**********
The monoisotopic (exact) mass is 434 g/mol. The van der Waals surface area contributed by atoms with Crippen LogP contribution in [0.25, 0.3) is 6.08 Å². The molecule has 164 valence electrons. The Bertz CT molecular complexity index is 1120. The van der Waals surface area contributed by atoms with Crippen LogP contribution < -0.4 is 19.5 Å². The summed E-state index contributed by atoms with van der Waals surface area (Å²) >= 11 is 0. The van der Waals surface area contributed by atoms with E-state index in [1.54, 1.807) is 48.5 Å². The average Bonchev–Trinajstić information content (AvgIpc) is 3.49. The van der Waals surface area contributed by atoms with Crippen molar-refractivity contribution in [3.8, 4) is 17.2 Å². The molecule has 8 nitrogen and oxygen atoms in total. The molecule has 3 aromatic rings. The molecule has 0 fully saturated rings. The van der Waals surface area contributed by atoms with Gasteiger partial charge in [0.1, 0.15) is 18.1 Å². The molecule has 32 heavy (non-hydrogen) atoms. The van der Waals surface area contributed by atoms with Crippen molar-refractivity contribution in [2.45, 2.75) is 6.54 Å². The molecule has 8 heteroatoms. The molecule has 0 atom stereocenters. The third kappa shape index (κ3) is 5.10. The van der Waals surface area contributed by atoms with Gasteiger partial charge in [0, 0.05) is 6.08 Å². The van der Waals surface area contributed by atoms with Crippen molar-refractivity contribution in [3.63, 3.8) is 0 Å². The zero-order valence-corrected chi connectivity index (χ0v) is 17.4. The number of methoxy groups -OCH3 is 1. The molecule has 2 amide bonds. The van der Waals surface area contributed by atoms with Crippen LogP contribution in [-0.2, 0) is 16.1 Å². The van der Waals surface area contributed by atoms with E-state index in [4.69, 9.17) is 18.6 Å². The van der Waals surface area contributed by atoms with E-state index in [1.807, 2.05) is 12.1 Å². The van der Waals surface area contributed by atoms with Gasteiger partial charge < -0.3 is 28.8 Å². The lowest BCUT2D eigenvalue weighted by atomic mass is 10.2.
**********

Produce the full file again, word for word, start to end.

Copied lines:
The monoisotopic (exact) mass is 434 g/mol. The van der Waals surface area contributed by atoms with Crippen LogP contribution in [0.25, 0.3) is 6.08 Å². The molecule has 164 valence electrons. The Bertz CT molecular complexity index is 1120. The van der Waals surface area contributed by atoms with Crippen LogP contribution < -0.4 is 19.5 Å². The summed E-state index contributed by atoms with van der Waals surface area (Å²) >= 11 is 0. The van der Waals surface area contributed by atoms with E-state index in [1.54, 1.807) is 48.5 Å². The average Bonchev–Trinajstić information content (AvgIpc) is 3.49. The van der Waals surface area contributed by atoms with Crippen molar-refractivity contribution in [3.8, 4) is 17.2 Å². The molecule has 8 nitrogen and oxygen atoms in total. The molecule has 3 aromatic rings. The molecule has 0 fully saturated rings. The van der Waals surface area contributed by atoms with Gasteiger partial charge in [0.1, 0.15) is 18.1 Å². The molecule has 32 heavy (non-hydrogen) atoms. The van der Waals surface area contributed by atoms with Crippen molar-refractivity contribution in [2.45, 2.75) is 6.54 Å². The molecule has 8 heteroatoms. The molecule has 0 atom stereocenters. The third kappa shape index (κ3) is 5.10. The van der Waals surface area contributed by atoms with Gasteiger partial charge in [0, 0.05) is 6.08 Å². The van der Waals surface area contributed by atoms with Crippen molar-refractivity contribution in [3.63, 3.8) is 0 Å². The zero-order valence-corrected chi connectivity index (χ0v) is 17.4. The number of methoxy groups -OCH3 is 1. The molecule has 2 amide bonds. The van der Waals surface area contributed by atoms with Crippen LogP contribution in [-0.2, 0) is 16.1 Å². The van der Waals surface area contributed by atoms with E-state index in [4.69, 9.17) is 18.6 Å². The van der Waals surface area contributed by atoms with E-state index in [1.807, 2.05) is 12.1 Å². The van der Waals surface area contributed by atoms with Gasteiger partial charge < -0.3 is 28.8 Å². The lowest BCUT2D eigenvalue weighted by atomic mass is 10.2.